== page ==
Determining the concentration of Se in the essential crops, which are the major dietary sources of Se in most countries including Iran, was the second aim of this study. Rice is the main product of farmers in the north, and wheat and date are the major agricultural products in the south of Iran. The main products in the central lands of Iran are wheat, date, and pistachio. These crops except pistachio are somehow considered as staple foods for Iranian population in each region, therefore Se content of these foods has a great influence on their overall dietary Se intake. Similar to Se-soil content, the Se concentration in cereal grains was also very variable. Clearly, the Se content of cereal grains depends on the amount of Se available in soils, particularly when grown in alkaline soils (Kabata-Pendias and Pendias, 1994; [23]).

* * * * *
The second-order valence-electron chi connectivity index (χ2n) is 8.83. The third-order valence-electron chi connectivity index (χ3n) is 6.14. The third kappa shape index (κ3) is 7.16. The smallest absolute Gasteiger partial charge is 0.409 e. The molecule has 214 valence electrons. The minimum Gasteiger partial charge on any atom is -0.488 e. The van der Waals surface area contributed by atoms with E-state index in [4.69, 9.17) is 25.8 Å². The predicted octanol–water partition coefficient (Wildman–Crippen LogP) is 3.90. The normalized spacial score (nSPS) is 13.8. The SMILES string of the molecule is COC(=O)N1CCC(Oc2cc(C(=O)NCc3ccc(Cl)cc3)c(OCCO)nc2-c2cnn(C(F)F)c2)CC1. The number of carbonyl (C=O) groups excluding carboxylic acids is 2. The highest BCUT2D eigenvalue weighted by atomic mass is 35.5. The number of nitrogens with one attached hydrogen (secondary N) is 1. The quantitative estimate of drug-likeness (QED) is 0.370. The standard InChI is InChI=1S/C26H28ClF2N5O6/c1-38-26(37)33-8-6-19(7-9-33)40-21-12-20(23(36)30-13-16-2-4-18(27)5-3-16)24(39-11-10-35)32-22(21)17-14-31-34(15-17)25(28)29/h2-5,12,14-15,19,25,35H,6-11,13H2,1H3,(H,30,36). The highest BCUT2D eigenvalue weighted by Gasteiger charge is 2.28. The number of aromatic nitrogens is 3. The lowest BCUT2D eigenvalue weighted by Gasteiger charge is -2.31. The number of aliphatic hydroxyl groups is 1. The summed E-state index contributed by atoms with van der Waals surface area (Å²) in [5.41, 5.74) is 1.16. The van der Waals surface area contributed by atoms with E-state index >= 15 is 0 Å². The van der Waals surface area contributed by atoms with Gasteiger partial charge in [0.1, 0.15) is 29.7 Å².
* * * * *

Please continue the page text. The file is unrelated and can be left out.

The Se content of the rice samples ranged from 0.5 to 1.46 ppm, which was quite higher than the results reported for the average Se content of rice which were 0.05 ppm in Thailand, 0.02 ppm in China, 0.073 ppm in New Zealand, 0.319 ppm in USA, and 0.1 ppm in UK [2426]. Despite the low Se-soil levels in the north of Iran (0.156 ppm), the average level of Se in rice was high (0.95 ppm). This is because of bioavailability of selenium forms. Selenate is less strongly adsorbed to minerals in the soil and more readily taken up by plants than selenite. Many factors such as dry climate, low organic matter concentration in the soil, high temperature and pH, and no water-logging may give a high ratio between selenate and selenite in the soil. Selenite, however, is the dominant form of inorganic Se in soils with high concentrations of organic matter, as in the Nordic countries (because of low soil temperatures causing much slower degradation of soil organic matter than in tropical countries), and most likely also in waterlogged soils (during rice cultivation). Still, further studies are needed to determine the role of other factors that contribute to this level of Se in rice. In addition, rice is a staple food in Iran particularly in the North; therefore, it would be particularly interesting to see if there is a correlation between Se contents of rice and serum Se in the north of Iran.